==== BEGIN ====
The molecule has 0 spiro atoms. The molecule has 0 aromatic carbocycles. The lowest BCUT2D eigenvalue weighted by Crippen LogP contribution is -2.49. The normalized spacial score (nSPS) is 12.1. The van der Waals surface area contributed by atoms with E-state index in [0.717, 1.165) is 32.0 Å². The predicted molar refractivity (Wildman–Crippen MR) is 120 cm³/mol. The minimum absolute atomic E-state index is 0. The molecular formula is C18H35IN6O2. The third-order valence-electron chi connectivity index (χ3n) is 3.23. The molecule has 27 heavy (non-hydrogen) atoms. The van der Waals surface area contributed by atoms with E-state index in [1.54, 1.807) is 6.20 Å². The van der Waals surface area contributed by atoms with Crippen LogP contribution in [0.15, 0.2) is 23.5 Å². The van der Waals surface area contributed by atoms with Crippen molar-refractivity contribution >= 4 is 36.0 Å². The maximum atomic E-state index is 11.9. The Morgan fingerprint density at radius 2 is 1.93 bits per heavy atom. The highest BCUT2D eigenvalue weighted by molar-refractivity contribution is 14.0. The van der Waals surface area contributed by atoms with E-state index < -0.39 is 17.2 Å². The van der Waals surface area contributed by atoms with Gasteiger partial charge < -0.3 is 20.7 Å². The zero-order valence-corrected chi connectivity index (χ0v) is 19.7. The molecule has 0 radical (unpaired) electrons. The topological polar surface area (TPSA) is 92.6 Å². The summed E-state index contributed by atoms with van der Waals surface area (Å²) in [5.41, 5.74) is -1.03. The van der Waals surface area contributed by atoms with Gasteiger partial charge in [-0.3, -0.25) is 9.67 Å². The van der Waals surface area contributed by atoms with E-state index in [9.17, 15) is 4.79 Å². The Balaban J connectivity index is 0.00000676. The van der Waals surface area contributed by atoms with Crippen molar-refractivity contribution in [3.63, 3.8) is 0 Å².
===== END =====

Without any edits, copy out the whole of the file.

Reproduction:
The molecule has 0 spiro atoms. The molecule has 0 aromatic carbocycles. The lowest BCUT2D eigenvalue weighted by Crippen LogP contribution is -2.49. The normalized spacial score (nSPS) is 12.1. The van der Waals surface area contributed by atoms with E-state index in [0.717, 1.165) is 32.0 Å². The predicted molar refractivity (Wildman–Crippen MR) is 120 cm³/mol. The minimum absolute atomic E-state index is 0. The molecular formula is C18H35IN6O2. The third-order valence-electron chi connectivity index (χ3n) is 3.23. The molecule has 27 heavy (non-hydrogen) atoms. The van der Waals surface area contributed by atoms with E-state index in [1.54, 1.807) is 6.20 Å². The van der Waals surface area contributed by atoms with Crippen LogP contribution in [0.15, 0.2) is 23.5 Å². The van der Waals surface area contributed by atoms with Crippen molar-refractivity contribution >= 4 is 36.0 Å². The maximum atomic E-state index is 11.9. The Morgan fingerprint density at radius 2 is 1.93 bits per heavy atom. The highest BCUT2D eigenvalue weighted by molar-refractivity contribution is 14.0. The van der Waals surface area contributed by atoms with E-state index < -0.39 is 17.2 Å². The van der Waals surface area contributed by atoms with Gasteiger partial charge < -0.3 is 20.7 Å². The zero-order valence-corrected chi connectivity index (χ0v) is 19.7. The molecule has 0 radical (unpaired) electrons. The topological polar surface area (TPSA) is 92.6 Å². The summed E-state index contributed by atoms with van der Waals surface area (Å²) in [5.41, 5.74) is -1.03. The van der Waals surface area contributed by atoms with Gasteiger partial charge in [-0.3, -0.25) is 9.67 Å². The van der Waals surface area contributed by atoms with E-state index in [9.17, 15) is 4.79 Å². The Balaban J connectivity index is 0.00000676. The van der Waals surface area contributed by atoms with Crippen molar-refractivity contribution in [3.63, 3.8) is 0 Å².